A Study of the Efficacy and Safety of Long-acting Injectable Risperidone and Risperidone Tablets in Patients With Schizophrenia
The purpose of this study is to evaluate the effectiveness and safety of risperidone, formulated as a long-acting injectable drug, compared with risperidone tablets in the treatment of patients with schizophrenia.
|Study Design:||Allocation: Randomized
Endpoint Classification: Safety/Efficacy Study
Intervention Model: Parallel Assignment
Masking: Open Label
Primary Purpose: Treatment
|Official Title:||A Parallel-Group Comparative Open-Label Study of Long-Acting Injectible Risperidone Versus Risperidone Tablets in Patients With Schizophrenia.|
- Positive and Negative Syndrome Scale (PANSS) at screening, Weeks 8, 16, and 24.
- Clinical Global Impression-Changes (CGI-C), from baseline at Weeks 8, 16 and 24; Brief Psychiatric Rating Scale (BPRS) at baseline and biweekly from Weeks 4 through 18; Clinical Global Impressions-severity (CGI-S)
|Study Start Date:||June 2004|
|Study Completion Date:||April 2006|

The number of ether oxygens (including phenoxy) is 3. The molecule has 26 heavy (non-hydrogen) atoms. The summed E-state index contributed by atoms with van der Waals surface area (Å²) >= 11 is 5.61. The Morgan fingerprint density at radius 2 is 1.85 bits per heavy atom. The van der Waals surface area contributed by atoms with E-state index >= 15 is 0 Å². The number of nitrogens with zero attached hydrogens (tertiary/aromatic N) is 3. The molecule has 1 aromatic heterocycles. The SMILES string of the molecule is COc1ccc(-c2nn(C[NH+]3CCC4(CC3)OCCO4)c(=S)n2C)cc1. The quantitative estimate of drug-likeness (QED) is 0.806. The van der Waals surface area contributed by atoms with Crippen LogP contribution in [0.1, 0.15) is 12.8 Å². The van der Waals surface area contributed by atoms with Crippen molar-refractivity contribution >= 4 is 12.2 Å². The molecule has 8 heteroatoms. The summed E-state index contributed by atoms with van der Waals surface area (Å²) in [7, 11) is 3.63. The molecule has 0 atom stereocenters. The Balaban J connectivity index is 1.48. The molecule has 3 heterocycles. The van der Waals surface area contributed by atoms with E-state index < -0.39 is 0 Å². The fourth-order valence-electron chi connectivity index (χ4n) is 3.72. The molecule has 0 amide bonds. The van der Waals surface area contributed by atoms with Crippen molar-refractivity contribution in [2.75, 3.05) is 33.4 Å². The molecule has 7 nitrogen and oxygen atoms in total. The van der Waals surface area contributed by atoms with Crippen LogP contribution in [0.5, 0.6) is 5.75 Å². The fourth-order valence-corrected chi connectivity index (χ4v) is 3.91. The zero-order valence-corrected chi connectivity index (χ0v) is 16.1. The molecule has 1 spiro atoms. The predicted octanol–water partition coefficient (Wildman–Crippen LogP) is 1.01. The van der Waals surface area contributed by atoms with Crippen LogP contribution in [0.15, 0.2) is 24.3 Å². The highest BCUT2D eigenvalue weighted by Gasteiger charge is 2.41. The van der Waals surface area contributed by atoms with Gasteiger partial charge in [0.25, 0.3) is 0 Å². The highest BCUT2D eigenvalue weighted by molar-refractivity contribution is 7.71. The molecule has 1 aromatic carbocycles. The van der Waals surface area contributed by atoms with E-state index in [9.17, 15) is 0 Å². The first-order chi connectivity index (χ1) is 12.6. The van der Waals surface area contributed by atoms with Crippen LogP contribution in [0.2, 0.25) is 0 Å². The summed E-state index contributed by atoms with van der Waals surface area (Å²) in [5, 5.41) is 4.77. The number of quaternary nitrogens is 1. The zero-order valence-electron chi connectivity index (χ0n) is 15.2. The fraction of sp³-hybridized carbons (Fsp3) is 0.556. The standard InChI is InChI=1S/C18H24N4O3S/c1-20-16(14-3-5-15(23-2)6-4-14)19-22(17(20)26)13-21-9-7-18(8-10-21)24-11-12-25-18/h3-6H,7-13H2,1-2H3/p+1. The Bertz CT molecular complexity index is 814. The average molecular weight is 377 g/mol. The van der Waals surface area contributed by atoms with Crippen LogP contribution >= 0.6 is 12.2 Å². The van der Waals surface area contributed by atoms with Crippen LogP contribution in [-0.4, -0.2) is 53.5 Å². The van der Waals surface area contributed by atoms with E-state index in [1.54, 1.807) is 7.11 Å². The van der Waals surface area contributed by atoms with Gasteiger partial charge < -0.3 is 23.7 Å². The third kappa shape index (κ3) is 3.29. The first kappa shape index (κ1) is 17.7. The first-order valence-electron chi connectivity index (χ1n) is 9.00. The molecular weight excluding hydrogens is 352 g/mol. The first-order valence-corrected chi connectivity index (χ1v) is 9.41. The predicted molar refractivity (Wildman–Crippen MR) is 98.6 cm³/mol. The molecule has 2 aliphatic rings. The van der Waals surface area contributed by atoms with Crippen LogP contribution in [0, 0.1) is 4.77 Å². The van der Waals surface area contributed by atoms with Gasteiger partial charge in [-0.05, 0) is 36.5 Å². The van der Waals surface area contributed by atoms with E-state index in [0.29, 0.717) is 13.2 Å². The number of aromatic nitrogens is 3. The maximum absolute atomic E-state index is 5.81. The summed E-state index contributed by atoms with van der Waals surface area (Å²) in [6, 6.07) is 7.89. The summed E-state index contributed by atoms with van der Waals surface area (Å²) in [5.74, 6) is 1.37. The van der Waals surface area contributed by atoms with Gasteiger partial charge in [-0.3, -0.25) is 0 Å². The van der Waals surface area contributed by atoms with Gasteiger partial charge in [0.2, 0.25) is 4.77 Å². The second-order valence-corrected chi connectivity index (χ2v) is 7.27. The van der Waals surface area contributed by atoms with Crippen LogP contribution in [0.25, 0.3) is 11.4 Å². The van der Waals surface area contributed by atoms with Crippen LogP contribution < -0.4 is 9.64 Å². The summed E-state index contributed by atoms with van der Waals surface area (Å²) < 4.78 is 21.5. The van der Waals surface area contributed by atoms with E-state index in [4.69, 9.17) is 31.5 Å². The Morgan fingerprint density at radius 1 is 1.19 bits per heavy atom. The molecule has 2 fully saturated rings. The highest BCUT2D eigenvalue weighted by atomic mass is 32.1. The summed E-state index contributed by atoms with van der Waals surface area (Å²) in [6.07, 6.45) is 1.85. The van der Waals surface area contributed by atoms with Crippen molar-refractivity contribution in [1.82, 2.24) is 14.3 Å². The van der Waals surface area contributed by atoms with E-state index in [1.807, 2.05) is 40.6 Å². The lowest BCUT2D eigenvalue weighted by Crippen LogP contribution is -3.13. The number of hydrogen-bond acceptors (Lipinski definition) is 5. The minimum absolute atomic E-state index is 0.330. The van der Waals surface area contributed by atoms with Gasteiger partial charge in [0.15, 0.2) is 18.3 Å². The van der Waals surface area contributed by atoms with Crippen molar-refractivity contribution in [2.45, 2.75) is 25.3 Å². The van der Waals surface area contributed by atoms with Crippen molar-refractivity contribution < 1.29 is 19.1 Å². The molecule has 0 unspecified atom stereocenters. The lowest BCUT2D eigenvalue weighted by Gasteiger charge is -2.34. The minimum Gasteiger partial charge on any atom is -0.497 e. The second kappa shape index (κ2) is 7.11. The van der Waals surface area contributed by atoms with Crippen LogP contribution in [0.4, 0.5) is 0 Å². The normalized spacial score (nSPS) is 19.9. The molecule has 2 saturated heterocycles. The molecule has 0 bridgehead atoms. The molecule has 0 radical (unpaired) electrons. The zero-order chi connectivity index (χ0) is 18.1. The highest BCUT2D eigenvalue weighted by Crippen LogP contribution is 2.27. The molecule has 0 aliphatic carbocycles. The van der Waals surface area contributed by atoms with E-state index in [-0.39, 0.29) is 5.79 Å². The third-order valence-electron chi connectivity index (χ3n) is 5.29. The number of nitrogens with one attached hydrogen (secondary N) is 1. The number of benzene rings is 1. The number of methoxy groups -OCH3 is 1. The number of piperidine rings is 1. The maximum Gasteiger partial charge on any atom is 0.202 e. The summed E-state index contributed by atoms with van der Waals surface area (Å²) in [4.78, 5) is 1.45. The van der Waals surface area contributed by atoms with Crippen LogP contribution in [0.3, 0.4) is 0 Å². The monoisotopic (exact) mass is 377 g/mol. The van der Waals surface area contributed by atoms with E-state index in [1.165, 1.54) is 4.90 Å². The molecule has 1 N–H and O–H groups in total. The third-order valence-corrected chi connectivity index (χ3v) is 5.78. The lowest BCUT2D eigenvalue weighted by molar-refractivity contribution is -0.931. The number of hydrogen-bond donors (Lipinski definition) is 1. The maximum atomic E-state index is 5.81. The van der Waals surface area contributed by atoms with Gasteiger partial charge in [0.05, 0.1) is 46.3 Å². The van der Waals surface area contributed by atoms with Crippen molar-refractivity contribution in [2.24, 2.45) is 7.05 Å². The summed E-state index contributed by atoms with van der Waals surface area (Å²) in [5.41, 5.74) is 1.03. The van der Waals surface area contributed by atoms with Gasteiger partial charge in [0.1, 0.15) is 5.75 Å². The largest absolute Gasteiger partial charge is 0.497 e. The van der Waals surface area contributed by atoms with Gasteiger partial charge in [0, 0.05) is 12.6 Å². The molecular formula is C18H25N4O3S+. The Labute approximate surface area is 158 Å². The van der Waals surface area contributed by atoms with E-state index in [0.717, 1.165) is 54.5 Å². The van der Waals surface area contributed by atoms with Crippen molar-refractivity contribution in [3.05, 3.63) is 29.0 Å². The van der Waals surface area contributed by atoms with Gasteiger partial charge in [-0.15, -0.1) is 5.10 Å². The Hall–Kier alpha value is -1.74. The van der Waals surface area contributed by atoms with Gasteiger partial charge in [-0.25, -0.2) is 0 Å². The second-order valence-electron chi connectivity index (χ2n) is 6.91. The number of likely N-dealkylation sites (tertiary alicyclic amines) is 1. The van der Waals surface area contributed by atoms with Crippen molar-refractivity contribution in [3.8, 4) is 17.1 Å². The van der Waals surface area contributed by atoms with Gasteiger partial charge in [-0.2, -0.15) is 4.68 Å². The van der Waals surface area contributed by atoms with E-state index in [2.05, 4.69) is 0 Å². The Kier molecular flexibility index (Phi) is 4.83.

Although many schizophrenia patients currently take oral antipsychotic medications, it is estimated that up to 75% of them have difficulty adhering to the daily oral regimen. Long-acting injectable formulations may eliminate the need for daily medication and enhance patient compliance with the treatment regimen. This is an open-label, randomized, Phase III trial in patients with schizophrenia. One treatment group receives 25 to 50 mgs of long-acting risperidone, formulated for intramuscular injections, at study initiation and again after 2 weeks, while phasing out any previous antipsychotic medication during the initial 3 weeks of the study. Continuing in the treatment phase, long-acting injections are administered once every 2 weeks through Week 24, and post-treatment observation is performed for 6 weeks (total study duration of 30 weeks). Patients in the other treatment group take oral risperidone tablets, 2 to 6 mgs daily, from study initiation for 24 weeks. Post-treatment observation continues for 1 week for this group (total study duration of 25 weeks). Assessments of effectiveness made at specified intervals during treatment include Positive And Negative Syndrome Scale (PANSS), a scale for the measurement of symptoms of schizophrenia; Clinical Global Impression - Severity (CGI-S), a measure of overall severity of illness, and Clinical Global Impression - Changes (CGI-C); as well as, Brief Psychiatric Rating Scale (BPRS). Safety evaluations include the incidence of adverse events throughout the study; inspection of the injection site at times of treatment; Drug-Induced Extrapyramidal Symptoms Scale (DIEPSS), vital signs (pulse, blood pressure, temperature), and laboratory tests (hematology, biochemistry, urinalysis) at monthly intervals. The study hypothesis is that treatment with long-acting risperidone injections is not inferior to oral risperidone, as measured by changes in PANSS total score from baseline through endpoint (24 weeks), in patients with schizophrenia and is generally well-tolerated. Risperidone, long-acting formulation for intramuscular injections (25 milligrams[mg] to 50mg, maximum), given biweekly through 24 weeks. Oral risperidone (2mg/day to 6mg/day [maximum]) administered daily for 24 weeks.